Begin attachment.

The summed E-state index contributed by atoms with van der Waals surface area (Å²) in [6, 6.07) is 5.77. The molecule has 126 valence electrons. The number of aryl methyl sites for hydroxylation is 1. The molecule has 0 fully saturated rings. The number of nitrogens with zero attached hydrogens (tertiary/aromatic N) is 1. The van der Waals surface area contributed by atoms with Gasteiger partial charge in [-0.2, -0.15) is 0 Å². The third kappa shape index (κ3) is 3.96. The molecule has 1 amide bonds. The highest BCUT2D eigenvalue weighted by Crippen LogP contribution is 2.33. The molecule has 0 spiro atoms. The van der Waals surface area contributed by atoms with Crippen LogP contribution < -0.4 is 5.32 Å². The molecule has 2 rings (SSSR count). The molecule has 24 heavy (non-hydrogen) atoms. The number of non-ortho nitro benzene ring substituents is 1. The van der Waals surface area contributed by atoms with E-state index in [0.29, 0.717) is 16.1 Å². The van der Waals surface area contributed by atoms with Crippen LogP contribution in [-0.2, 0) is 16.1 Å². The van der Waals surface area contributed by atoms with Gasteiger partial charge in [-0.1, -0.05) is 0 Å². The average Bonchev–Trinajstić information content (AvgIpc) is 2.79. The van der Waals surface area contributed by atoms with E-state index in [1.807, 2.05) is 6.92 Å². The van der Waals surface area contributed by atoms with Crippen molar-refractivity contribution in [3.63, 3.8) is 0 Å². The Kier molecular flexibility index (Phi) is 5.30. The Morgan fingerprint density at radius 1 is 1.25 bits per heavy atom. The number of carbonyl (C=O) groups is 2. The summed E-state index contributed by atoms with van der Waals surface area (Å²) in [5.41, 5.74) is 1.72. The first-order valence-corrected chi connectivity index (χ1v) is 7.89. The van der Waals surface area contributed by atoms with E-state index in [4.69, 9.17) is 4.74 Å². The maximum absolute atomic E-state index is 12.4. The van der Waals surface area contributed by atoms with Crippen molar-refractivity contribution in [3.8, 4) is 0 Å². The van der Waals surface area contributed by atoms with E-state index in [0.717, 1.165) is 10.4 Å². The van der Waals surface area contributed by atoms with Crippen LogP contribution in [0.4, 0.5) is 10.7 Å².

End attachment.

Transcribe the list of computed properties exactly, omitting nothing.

The summed E-state index contributed by atoms with van der Waals surface area (Å²) in [6, 6.07) is 5.77. The molecule has 126 valence electrons. The number of aryl methyl sites for hydroxylation is 1. The molecule has 0 fully saturated rings. The number of nitrogens with zero attached hydrogens (tertiary/aromatic N) is 1. The van der Waals surface area contributed by atoms with Gasteiger partial charge in [-0.2, -0.15) is 0 Å². The third kappa shape index (κ3) is 3.96. The molecule has 1 amide bonds. The highest BCUT2D eigenvalue weighted by Crippen LogP contribution is 2.33. The molecule has 0 spiro atoms. The van der Waals surface area contributed by atoms with Crippen LogP contribution < -0.4 is 5.32 Å². The molecule has 2 rings (SSSR count). The molecule has 24 heavy (non-hydrogen) atoms. The number of non-ortho nitro benzene ring substituents is 1. The van der Waals surface area contributed by atoms with E-state index in [0.29, 0.717) is 16.1 Å². The van der Waals surface area contributed by atoms with Crippen LogP contribution in [-0.2, 0) is 16.1 Å². The van der Waals surface area contributed by atoms with Gasteiger partial charge in [-0.1, -0.05) is 0 Å². The average Bonchev–Trinajstić information content (AvgIpc) is 2.79. The van der Waals surface area contributed by atoms with E-state index in [1.807, 2.05) is 6.92 Å². The van der Waals surface area contributed by atoms with Crippen molar-refractivity contribution in [3.63, 3.8) is 0 Å². The Kier molecular flexibility index (Phi) is 5.30. The Morgan fingerprint density at radius 1 is 1.25 bits per heavy atom. The number of carbonyl (C=O) groups is 2. The summed E-state index contributed by atoms with van der Waals surface area (Å²) in [5.41, 5.74) is 1.72. The first-order valence-corrected chi connectivity index (χ1v) is 7.89. The van der Waals surface area contributed by atoms with E-state index in [4.69, 9.17) is 4.74 Å². The maximum absolute atomic E-state index is 12.4. The van der Waals surface area contributed by atoms with Crippen molar-refractivity contribution in [3.8, 4) is 0 Å². The van der Waals surface area contributed by atoms with E-state index in [0.717, 1.165) is 10.4 Å². The van der Waals surface area contributed by atoms with Crippen LogP contribution in [0.4, 0.5) is 10.7 Å².